Valle dei Templi, 92100 Agrigento AG, Italy
GPS: 37.291650910952, 13.586549686118
Visiting Valley of the Temples: Located south of the Italian city of Agrigento, the Valley of the Temples is the most prominent ancient site in Sicily. Its 13 km² archaeological park is home to numerous Greek remains, including a dozen temples built in the space of a hundred years, between the 6th and 5th centuries BC. In ancient times, the southern Italian region and the island of Sicily were conquered by the Phoenicians and then the Greeks in search of more fertile agricultural land. They attached these territories of the Italian peninsula to Magna Graecia (meaning “Greater Greece”), which then extended over a vast maritime empire around the Mediterranean. The Greeks developed commercial exchanges by sea and imported their construction technique, of Dorian influence, to create the site of the Valley of the Temples.
The archaeological area of Agrigento bears witness to the ancient city of Akragas, founded by settlers from Rhodes (an island in the Aegean Sea) in 582 BC. Considered one of the most advanced places in Greek civilisation, Akragas would have prospered thanks to the cultivation of olives, wine and cereals. Built along a rocky hillside, the temples are constructed of limestone. Originally, the lower parts are covered with white stucco while the upper parts are decorated with bright colours. Symbols of the region’s prosperity in classical times, all the temples are in Doric style. The temple dedicated to Olympian Zeus reaches exceptional dimensions (100 metres long and 55 metres wide). It is the largest Doric temple in the world and one of the largest Greek temples ever built in the history of Ancient Greece. In view of this incomparable heritage and its numerous archaeological remains, the city of Akragas was certainly one of the greatest Hellenistic civilizations.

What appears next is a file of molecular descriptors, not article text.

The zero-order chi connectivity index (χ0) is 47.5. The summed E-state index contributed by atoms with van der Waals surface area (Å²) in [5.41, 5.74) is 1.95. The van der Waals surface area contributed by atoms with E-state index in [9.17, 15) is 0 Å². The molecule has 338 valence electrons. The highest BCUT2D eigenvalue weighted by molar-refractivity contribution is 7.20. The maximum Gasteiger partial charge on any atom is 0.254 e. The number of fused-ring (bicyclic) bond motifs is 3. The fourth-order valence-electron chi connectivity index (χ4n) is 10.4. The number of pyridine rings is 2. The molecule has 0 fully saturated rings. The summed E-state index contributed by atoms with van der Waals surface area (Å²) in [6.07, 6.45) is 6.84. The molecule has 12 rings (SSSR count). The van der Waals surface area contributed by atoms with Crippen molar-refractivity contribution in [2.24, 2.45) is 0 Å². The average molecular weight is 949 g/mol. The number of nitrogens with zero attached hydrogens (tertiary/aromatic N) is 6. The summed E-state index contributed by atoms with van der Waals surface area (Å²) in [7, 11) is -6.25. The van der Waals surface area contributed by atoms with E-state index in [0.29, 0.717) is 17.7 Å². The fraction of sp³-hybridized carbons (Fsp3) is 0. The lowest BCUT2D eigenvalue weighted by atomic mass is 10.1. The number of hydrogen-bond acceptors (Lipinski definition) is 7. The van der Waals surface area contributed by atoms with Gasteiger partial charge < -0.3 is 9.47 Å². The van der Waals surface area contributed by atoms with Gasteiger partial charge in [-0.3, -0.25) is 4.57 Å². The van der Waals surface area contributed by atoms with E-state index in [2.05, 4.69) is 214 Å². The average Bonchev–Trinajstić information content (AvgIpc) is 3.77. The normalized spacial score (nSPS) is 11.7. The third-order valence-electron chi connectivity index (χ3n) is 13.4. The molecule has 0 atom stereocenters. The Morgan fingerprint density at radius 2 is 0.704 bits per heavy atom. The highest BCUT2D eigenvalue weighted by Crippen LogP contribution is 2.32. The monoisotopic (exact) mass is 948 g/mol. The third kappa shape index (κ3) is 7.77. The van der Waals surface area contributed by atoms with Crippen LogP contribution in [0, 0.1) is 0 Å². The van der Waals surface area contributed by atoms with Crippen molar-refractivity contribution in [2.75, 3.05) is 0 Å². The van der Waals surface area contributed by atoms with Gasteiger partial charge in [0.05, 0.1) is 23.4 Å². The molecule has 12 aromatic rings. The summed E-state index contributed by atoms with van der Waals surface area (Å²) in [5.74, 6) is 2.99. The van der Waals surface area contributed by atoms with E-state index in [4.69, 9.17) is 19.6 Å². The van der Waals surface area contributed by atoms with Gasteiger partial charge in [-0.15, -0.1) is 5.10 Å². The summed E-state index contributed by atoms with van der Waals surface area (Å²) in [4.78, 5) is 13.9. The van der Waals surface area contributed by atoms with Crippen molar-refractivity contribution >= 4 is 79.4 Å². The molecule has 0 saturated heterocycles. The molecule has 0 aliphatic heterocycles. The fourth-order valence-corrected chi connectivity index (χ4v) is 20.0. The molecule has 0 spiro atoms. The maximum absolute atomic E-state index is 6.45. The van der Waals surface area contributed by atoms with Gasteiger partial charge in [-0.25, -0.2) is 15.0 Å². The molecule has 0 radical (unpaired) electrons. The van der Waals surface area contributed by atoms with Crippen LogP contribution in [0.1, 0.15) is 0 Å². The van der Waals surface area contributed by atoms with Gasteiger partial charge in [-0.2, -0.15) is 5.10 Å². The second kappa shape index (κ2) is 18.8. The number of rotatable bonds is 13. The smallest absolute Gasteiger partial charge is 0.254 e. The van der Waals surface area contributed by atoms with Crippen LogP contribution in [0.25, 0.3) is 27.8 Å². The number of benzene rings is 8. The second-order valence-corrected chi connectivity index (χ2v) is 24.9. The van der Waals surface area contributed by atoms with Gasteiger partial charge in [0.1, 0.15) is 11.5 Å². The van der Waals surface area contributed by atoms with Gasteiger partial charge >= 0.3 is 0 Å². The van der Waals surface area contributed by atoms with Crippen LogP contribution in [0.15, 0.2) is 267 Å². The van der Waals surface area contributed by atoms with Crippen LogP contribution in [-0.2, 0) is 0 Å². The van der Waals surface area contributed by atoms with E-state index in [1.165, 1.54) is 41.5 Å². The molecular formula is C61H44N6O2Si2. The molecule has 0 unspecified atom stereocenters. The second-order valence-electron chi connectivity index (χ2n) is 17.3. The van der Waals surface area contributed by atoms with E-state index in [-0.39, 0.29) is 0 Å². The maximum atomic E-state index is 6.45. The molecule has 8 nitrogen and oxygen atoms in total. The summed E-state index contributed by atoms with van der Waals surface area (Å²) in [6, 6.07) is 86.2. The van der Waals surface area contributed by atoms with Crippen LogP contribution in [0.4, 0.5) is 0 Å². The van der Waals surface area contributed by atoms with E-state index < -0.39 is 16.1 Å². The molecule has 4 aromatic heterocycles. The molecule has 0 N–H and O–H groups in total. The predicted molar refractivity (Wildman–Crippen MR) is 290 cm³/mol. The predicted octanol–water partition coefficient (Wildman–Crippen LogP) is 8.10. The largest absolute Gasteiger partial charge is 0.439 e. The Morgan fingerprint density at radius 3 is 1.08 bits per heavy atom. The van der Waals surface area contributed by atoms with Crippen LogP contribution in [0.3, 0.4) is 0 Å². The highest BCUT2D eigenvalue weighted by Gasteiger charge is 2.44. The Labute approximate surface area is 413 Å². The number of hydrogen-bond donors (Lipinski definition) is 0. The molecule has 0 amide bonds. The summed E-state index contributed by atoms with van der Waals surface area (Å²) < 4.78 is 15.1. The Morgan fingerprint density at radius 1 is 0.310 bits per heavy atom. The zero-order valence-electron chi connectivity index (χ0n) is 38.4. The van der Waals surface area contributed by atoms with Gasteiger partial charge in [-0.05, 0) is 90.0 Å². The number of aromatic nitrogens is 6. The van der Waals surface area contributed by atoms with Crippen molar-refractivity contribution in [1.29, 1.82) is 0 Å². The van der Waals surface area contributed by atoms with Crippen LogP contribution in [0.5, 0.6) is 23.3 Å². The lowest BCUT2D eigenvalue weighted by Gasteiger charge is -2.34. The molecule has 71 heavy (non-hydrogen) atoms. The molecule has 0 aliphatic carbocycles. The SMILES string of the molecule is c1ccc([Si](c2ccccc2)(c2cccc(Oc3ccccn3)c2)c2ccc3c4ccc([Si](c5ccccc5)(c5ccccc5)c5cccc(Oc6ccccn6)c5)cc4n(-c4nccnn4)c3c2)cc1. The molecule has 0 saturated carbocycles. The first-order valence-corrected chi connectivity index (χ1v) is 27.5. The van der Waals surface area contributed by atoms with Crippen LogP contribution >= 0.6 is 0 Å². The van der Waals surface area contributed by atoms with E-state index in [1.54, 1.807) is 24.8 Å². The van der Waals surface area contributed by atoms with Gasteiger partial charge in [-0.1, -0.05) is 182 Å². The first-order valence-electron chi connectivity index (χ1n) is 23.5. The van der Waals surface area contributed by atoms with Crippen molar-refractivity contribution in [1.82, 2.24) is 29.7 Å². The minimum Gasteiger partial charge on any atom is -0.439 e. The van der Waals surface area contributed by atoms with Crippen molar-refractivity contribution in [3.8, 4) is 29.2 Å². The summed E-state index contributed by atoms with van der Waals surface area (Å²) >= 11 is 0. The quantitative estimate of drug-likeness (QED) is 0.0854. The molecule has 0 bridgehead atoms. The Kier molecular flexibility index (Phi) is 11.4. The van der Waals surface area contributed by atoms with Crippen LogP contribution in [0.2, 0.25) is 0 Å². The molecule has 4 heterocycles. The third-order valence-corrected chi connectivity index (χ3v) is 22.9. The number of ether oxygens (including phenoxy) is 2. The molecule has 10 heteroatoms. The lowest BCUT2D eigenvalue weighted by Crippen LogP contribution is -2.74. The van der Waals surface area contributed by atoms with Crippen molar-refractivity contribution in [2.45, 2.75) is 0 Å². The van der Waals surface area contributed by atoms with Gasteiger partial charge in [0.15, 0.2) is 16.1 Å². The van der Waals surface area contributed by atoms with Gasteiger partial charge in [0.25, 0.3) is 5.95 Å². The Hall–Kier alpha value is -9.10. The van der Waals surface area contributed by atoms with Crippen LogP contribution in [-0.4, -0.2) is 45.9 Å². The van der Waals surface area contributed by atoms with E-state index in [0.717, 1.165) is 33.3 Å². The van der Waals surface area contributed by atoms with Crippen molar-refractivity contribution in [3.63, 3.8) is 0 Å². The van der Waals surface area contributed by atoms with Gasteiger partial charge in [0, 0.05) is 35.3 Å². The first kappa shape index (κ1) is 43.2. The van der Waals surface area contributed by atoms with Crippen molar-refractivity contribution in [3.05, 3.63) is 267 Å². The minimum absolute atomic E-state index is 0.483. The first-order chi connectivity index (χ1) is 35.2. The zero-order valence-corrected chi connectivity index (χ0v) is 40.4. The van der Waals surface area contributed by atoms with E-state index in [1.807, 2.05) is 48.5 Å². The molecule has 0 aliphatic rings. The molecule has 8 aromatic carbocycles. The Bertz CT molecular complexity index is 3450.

The architectural complex of the Valley of the Temples is built in a strategic area for the control of the Mediterranean Sea, an area subject to many conflicts. These unprecedented constructions are protected by a fortified enclosure 12 kilometres long and accessible through 9 gates. Most of the temples were named after Greek gods (Athena, Hera, Hephaestus…) and were burnt down by the Carthaginians in 406 BC. The site fell into oblivion before being annexed by the Romans in 210 BC who named it Agrigentum. They took over the site and restored the temples to their original Doric style. This enchanting 2,600 year old place has attracted the attention of poets, scholars, artists, writers and travellers since ancient times.